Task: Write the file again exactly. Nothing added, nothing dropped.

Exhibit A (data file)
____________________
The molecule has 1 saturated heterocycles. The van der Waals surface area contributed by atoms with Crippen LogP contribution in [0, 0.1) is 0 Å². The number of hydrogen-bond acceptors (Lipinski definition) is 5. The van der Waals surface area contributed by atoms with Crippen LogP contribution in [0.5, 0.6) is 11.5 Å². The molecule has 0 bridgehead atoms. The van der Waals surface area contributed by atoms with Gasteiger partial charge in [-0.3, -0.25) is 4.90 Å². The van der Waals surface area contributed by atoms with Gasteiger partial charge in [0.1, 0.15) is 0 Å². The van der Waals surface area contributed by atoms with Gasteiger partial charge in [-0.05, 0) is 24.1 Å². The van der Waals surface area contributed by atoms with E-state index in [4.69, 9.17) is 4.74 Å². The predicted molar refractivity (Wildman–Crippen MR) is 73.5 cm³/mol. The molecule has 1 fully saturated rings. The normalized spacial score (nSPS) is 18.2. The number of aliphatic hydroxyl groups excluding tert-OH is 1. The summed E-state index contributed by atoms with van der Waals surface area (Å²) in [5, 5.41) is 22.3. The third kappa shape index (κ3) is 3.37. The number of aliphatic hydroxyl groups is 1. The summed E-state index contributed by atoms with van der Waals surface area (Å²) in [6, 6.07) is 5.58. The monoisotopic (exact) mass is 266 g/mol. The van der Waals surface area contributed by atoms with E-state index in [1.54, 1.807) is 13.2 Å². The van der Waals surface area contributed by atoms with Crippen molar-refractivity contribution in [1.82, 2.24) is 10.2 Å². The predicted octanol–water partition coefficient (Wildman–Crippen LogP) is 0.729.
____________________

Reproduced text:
The molecule has 1 saturated heterocycles. The van der Waals surface area contributed by atoms with Crippen LogP contribution in [0, 0.1) is 0 Å². The number of hydrogen-bond acceptors (Lipinski definition) is 5. The van der Waals surface area contributed by atoms with Crippen LogP contribution in [0.5, 0.6) is 11.5 Å². The molecule has 0 bridgehead atoms. The van der Waals surface area contributed by atoms with Gasteiger partial charge in [-0.3, -0.25) is 4.90 Å². The van der Waals surface area contributed by atoms with Gasteiger partial charge in [0.1, 0.15) is 0 Å². The van der Waals surface area contributed by atoms with Gasteiger partial charge in [-0.05, 0) is 24.1 Å². The van der Waals surface area contributed by atoms with E-state index in [4.69, 9.17) is 4.74 Å². The predicted molar refractivity (Wildman–Crippen MR) is 73.5 cm³/mol. The molecule has 1 fully saturated rings. The normalized spacial score (nSPS) is 18.2. The number of aliphatic hydroxyl groups excluding tert-OH is 1. The summed E-state index contributed by atoms with van der Waals surface area (Å²) in [5, 5.41) is 22.3. The third kappa shape index (κ3) is 3.37. The number of aliphatic hydroxyl groups is 1. The summed E-state index contributed by atoms with van der Waals surface area (Å²) in [6, 6.07) is 5.58. The monoisotopic (exact) mass is 266 g/mol. The van der Waals surface area contributed by atoms with E-state index in [1.54, 1.807) is 13.2 Å². The van der Waals surface area contributed by atoms with Crippen molar-refractivity contribution in [1.82, 2.24) is 10.2 Å². The predicted octanol–water partition coefficient (Wildman–Crippen LogP) is 0.729.